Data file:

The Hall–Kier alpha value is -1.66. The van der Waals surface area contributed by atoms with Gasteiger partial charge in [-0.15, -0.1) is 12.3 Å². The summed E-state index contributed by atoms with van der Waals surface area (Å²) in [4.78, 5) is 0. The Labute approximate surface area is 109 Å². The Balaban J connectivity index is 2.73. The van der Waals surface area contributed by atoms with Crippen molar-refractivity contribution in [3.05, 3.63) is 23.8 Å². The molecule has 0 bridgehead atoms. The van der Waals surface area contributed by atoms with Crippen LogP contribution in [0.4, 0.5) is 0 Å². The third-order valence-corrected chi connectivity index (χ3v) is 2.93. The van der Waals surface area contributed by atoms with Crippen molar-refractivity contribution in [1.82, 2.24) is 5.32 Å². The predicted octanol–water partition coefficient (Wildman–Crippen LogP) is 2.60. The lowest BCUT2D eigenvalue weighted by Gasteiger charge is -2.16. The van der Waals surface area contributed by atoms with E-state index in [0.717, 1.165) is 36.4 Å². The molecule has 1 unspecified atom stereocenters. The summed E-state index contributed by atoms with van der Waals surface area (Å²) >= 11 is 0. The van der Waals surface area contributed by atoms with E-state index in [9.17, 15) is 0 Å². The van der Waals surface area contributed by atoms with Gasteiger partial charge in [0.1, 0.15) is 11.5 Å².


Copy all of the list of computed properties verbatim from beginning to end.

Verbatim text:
The Hall–Kier alpha value is -1.66. The van der Waals surface area contributed by atoms with Gasteiger partial charge in [-0.15, -0.1) is 12.3 Å². The summed E-state index contributed by atoms with van der Waals surface area (Å²) in [4.78, 5) is 0. The Labute approximate surface area is 109 Å². The Balaban J connectivity index is 2.73. The van der Waals surface area contributed by atoms with Crippen molar-refractivity contribution in [3.05, 3.63) is 23.8 Å². The molecule has 0 bridgehead atoms. The van der Waals surface area contributed by atoms with Crippen LogP contribution in [0.4, 0.5) is 0 Å². The third-order valence-corrected chi connectivity index (χ3v) is 2.93. The van der Waals surface area contributed by atoms with Crippen molar-refractivity contribution in [1.82, 2.24) is 5.32 Å². The predicted octanol–water partition coefficient (Wildman–Crippen LogP) is 2.60. The lowest BCUT2D eigenvalue weighted by Gasteiger charge is -2.16. The van der Waals surface area contributed by atoms with E-state index in [0.717, 1.165) is 36.4 Å². The molecule has 1 unspecified atom stereocenters. The summed E-state index contributed by atoms with van der Waals surface area (Å²) >= 11 is 0. The van der Waals surface area contributed by atoms with E-state index in [9.17, 15) is 0 Å². The van der Waals surface area contributed by atoms with Gasteiger partial charge in [0.1, 0.15) is 11.5 Å².